Well, anyway, my Mom took the card with her and I was never able to use the “secret phone number”. So I had to try to get a booking like the rest of us mortals. However, every time I would call, I’d get told that the earliest available table on a weekend was three months or four months away…

So I said to myself, if I can’t get a table, I’ll just make the dish myself. Which is why I emailed Mr. Tetsuya – I wanted to recreate the most famous dish in Australia, some say, the most photographed dish in the world. It’s not hard to see why, not only does it taste delicious, it’s a really beautiful dish. Imagine a fillet of ocean trout a top a salad of fennel, barely cooked so that it still maintains it bright orangey red colour, topped with konbu shavings and a sprinkling of chives. It is surrounded by a parsley caper oil and dots of ocean trout caviar… it’s just genius!

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Strands of konbu

That afternoon I got a call from his personal assistant – she was kind enough to tell me that yes, it was the same konbu but they had staff that were skilled enough to cut the konbu up into tiny tiny pieces. While we were chatting I tried again, “was there a table available?” and miraculously she said yes! Did I want a lunch or dinner booking?

So that’s how I got my reservation for Tetsuya on a Saturday lunch – and that’s where the inspiration for this blog came from.

So finally, how did I deal with the konbu? Well, I bought some konbu strands (but I am sure you can use sheets to the same effect) and I ground them up with a spice grinder!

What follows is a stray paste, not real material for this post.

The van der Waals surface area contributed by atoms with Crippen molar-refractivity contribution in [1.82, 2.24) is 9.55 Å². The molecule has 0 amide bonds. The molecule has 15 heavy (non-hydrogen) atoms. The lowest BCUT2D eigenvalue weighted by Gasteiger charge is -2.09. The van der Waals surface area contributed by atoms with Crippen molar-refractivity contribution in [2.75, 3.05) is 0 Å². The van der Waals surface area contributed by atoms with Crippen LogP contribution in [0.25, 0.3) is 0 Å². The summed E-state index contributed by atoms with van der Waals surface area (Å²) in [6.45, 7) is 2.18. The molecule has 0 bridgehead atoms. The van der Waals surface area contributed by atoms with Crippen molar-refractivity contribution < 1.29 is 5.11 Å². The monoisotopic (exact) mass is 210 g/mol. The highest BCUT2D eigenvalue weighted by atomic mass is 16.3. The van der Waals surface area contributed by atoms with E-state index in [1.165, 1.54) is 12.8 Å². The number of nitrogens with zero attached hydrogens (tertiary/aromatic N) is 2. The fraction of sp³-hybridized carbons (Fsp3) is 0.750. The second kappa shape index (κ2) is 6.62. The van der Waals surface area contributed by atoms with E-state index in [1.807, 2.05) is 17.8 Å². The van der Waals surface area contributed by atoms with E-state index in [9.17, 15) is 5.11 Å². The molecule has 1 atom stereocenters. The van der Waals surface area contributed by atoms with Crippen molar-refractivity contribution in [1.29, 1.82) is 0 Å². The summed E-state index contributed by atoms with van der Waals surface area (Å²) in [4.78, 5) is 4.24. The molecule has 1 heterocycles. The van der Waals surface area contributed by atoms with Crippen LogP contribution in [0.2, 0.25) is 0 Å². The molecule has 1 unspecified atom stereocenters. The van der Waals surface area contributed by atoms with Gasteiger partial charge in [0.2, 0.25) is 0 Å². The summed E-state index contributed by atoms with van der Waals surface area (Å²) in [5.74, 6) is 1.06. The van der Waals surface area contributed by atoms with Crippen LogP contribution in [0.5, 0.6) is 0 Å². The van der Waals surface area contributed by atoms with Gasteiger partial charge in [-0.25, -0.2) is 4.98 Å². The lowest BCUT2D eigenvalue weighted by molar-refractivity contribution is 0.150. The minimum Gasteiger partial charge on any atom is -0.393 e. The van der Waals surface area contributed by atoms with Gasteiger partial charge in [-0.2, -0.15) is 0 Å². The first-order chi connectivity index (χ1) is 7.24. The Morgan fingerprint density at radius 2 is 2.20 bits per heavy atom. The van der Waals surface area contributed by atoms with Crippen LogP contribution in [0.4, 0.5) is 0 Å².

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Make your own konbu powder with a spice grinder!

The final result? Delicious! If I wanted to eat this dish again, there is no need for me to ask my mom for that “secret number”!

Recipe (Adapted from Tetsuya’s cookbook)

Note: The dish is so gorgeous that I initially expected it was very difficult to make. It’s not. Really. I promise. You just need a good fish monger that will fillet the fish for you…. and a spice grinder is helpful too!

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Trout is left to marinate in herbs, spices, garlic and a mixture of grapeseed and olive oil

Serves 4

  • 350 grams ocean trout (or use salmon if unavailable in your area), skinned and filleted
  • 100 ml grapeseed oil
  • 80 ml olive oil
  • 1/2 tablespoon ground coriander
  • 1/2 teaspoon white pepper
  • 10 whole basil leaves
  • 3 stalks thyme
  • 2 cloves garlic, crushed
  • 2 stalks celery, finely chopped
  • 2 small carrots, finely chopped
  • 3 tablespoons finely chopped chives
  • 4 tablespoons konbu, finely chopped (if you are not inclined to do so, grind them using a spice grinder)
  • 1/2 teaspoon salt
  • 2 tablespoons ocean trout caviar (or salmon caviar if unavailable)

Fennel Salad

  • 1/4 bulb fennel, shaved (use a mandolin for best results)
  • 1 teaspoon lemon juice
  • salt and pepper to taste
  • 1 tablespoon olive oil

Parsley Oil

  • leaved from 1/4 bunch italian/flat leaf parsley
  • 50 ml olive oil or grapeseed oil
  • 1/2 tablespoon salted capers, rinsed and drained
  1. Ask your fish monger to skin and cut the trout into four pieces. Each should not weigh more than 100 grams each. Marinate the ocean trout in the grapeseed oil, olive oil, ground coriander, pepper, basil leave, thyme stalks, and garlic.
  2. Cover with plastic wrap and rest in the refrigerator for a couple of hours (I left mine overnight).
  3. To cook the fish, preheat the oven to 65c and take the fish out and allow to come to room temperature.
  4. Then, lay the fish on a bed of celery and carrots and place in the oven. Paint the surface of the fish every few minutes with the oil marinade.